LETTER TO THE EDITOR
This letter appeared in the Daily Herald (Columbia, Tennessee) on 7 June 2000.
This item may be cited as M. R. Franks, Letter to the Editor: Saturn workers should demand TV ad be pulled, Columbia (Tennessee) Daily Herald, June 7, 2000, at 4.
Copyright © 2000, M. R. Franks
In late March, I purchased a new 2000 Saturn SL2. I therefore perked up about a month later when Saturn aired a commercial on national television featuring two cars being driven on a wide open road in an unidentified western state, one by an older male, the other by a younger couple. The context was obviously an impromptu drag race, thinly disguised.
Drag racing is illegal. Thinking it just plain immoral of the company to pander to the immaturity of its lowest-common-denominator viewers, I fired off a letter to Ms. Cynthia Trudell, CEO of Saturn. Appealing to her good judgment and business ethics, I expressed concern at Saturn products being sold in such an irresponsible and undignified manner. As a professor of law concerned with highway safety, I also expressed concern that, under the reasoning of the cigarette-advertising precedents, it might be possible for Saturn Corp. to be sued where a teenager or other driver of little experience or limited intelligence emulates the very type of highway speed contest Saturn encourages, and where catastrophic injuries are sustained as a result.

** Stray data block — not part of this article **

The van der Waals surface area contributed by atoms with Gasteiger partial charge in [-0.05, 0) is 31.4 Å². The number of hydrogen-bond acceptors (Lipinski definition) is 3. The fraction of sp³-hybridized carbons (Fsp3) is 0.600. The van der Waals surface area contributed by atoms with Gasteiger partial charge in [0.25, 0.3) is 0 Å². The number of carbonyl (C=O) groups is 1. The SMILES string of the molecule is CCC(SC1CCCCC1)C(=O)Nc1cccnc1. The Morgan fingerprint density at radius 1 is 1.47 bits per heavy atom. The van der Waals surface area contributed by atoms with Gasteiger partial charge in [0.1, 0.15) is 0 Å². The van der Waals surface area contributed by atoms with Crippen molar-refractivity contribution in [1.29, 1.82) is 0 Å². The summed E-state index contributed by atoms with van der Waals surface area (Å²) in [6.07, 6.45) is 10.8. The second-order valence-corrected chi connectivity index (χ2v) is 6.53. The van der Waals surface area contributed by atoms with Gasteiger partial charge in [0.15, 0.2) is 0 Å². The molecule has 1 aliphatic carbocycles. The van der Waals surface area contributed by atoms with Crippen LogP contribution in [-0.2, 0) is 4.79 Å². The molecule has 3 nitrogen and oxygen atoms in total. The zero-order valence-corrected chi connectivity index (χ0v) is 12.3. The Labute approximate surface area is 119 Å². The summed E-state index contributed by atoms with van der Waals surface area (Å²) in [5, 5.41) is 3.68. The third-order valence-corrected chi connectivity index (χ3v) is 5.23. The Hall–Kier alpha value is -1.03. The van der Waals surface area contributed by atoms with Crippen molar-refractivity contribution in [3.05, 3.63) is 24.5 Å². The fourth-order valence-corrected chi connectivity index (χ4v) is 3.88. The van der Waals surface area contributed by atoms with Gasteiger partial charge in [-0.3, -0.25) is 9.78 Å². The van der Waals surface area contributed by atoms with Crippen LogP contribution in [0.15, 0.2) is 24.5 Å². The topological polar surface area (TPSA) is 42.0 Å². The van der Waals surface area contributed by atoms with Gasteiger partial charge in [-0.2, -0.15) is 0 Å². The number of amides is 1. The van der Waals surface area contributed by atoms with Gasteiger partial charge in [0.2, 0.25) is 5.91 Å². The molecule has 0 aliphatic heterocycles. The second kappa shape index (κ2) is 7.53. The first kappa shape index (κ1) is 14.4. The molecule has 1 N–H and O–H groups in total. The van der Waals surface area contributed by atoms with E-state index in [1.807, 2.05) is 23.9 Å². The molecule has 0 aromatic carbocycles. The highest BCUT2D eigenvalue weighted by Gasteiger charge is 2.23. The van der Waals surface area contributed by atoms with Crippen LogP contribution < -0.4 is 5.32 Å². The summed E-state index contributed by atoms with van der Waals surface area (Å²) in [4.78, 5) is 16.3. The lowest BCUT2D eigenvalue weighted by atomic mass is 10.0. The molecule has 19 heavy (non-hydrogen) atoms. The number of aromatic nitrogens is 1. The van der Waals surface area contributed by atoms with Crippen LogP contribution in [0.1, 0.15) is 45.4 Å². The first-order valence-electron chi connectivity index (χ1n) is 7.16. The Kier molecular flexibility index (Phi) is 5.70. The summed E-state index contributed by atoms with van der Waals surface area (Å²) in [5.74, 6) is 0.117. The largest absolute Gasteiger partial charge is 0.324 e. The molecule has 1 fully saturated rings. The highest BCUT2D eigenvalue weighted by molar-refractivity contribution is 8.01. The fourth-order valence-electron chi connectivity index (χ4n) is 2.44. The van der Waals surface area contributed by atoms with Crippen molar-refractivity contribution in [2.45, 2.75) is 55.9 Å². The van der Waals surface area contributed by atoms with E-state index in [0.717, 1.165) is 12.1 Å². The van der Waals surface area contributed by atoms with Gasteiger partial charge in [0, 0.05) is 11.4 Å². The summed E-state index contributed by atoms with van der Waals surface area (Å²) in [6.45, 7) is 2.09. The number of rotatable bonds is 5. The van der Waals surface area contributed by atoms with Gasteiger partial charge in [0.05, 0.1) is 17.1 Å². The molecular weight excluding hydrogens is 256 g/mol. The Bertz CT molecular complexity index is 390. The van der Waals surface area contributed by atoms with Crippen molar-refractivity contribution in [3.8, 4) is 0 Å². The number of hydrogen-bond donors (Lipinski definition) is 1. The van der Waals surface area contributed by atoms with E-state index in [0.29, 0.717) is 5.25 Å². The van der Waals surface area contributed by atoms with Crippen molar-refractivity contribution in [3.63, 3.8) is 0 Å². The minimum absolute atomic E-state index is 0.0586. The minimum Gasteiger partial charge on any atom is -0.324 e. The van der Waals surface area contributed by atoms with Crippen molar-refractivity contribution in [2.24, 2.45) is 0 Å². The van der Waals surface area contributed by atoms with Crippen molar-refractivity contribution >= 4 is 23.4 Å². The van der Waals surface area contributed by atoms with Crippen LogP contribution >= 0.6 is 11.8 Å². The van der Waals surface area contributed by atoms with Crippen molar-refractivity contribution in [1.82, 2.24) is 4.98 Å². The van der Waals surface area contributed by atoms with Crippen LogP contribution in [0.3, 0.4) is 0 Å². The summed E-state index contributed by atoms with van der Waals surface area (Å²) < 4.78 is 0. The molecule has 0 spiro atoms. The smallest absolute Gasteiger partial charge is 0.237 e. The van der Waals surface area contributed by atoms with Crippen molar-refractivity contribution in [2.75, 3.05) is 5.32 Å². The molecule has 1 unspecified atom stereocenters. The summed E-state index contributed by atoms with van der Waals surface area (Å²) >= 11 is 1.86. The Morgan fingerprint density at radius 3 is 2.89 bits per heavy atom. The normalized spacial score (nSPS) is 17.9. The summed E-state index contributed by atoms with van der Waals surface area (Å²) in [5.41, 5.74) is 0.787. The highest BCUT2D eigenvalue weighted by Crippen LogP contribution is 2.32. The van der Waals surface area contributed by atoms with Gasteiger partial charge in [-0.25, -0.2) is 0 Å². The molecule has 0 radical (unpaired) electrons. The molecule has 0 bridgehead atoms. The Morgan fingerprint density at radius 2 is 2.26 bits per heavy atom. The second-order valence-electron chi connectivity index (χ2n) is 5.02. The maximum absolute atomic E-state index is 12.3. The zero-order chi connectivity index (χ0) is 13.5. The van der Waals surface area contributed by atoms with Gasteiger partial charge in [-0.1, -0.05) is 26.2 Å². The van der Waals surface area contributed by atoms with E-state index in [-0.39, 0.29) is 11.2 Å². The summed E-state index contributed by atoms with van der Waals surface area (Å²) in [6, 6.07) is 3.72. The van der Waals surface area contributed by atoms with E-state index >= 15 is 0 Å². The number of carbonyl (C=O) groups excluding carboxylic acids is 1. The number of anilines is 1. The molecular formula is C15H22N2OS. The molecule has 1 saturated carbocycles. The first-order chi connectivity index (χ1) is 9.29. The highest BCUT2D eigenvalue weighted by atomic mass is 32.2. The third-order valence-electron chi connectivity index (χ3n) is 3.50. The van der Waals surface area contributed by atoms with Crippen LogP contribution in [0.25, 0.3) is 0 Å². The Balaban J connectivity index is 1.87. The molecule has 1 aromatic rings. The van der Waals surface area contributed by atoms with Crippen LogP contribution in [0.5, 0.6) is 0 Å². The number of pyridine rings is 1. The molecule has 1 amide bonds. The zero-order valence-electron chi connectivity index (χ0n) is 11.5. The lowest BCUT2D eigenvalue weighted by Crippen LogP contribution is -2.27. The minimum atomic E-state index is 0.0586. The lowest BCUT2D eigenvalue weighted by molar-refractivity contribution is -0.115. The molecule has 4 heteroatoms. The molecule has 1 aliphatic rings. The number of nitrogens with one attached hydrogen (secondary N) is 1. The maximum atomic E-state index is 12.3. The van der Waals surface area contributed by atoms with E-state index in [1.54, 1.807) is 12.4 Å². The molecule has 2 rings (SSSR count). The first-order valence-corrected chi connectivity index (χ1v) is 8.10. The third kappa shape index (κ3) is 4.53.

Having just purchased a new Saturn, I thought Ms. Trudell or her company would at the very least acknowledge my letter, which I sent to her a full month ago both at the corporate offices in Michigan and at the factory in Tennessee. Alas, I have not received the courtesy of any response, and so I write this letter to appeal to the basic morality of the good men and women who own and work for Saturn. To them I say, do the right thing to stop your company from contributing to the 43,000 deaths sustained on our nation's highways each year. Raise a responsible voice through your union or otherwise to insist that your company's fine products be promoted on their merits, not by irresponsible appeals to immature driving.
M. R. Franks
Baton Rouge, La.
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